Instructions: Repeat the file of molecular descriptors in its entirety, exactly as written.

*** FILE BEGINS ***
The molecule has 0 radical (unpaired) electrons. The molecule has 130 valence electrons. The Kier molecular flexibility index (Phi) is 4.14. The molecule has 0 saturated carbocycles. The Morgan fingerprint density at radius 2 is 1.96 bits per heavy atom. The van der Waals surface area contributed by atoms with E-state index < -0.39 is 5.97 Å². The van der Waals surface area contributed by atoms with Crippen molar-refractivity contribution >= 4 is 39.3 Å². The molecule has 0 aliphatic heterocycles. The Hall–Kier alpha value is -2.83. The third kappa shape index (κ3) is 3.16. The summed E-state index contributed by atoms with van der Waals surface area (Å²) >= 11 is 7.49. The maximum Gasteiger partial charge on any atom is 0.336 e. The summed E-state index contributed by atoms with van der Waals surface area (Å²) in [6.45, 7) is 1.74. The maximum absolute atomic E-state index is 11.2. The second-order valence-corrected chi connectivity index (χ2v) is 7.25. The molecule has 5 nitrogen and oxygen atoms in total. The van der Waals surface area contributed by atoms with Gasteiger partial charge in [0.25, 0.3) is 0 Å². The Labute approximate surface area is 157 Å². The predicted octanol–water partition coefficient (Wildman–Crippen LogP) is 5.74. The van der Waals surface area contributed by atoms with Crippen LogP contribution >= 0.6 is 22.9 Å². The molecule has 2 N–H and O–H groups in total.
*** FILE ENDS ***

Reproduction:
The molecule has 0 radical (unpaired) electrons. The molecule has 130 valence electrons. The Kier molecular flexibility index (Phi) is 4.14. The molecule has 0 saturated carbocycles. The Morgan fingerprint density at radius 2 is 1.96 bits per heavy atom. The van der Waals surface area contributed by atoms with E-state index < -0.39 is 5.97 Å². The van der Waals surface area contributed by atoms with Crippen molar-refractivity contribution >= 4 is 39.3 Å². The molecule has 0 aliphatic heterocycles. The Hall–Kier alpha value is -2.83. The third kappa shape index (κ3) is 3.16. The summed E-state index contributed by atoms with van der Waals surface area (Å²) >= 11 is 7.49. The maximum Gasteiger partial charge on any atom is 0.336 e. The summed E-state index contributed by atoms with van der Waals surface area (Å²) in [6.45, 7) is 1.74. The maximum absolute atomic E-state index is 11.2. The second-order valence-corrected chi connectivity index (χ2v) is 7.25. The molecule has 5 nitrogen and oxygen atoms in total. The van der Waals surface area contributed by atoms with Gasteiger partial charge in [0.25, 0.3) is 0 Å². The Labute approximate surface area is 157 Å². The predicted octanol–water partition coefficient (Wildman–Crippen LogP) is 5.74. The van der Waals surface area contributed by atoms with Crippen LogP contribution >= 0.6 is 22.9 Å². The molecule has 2 N–H and O–H groups in total.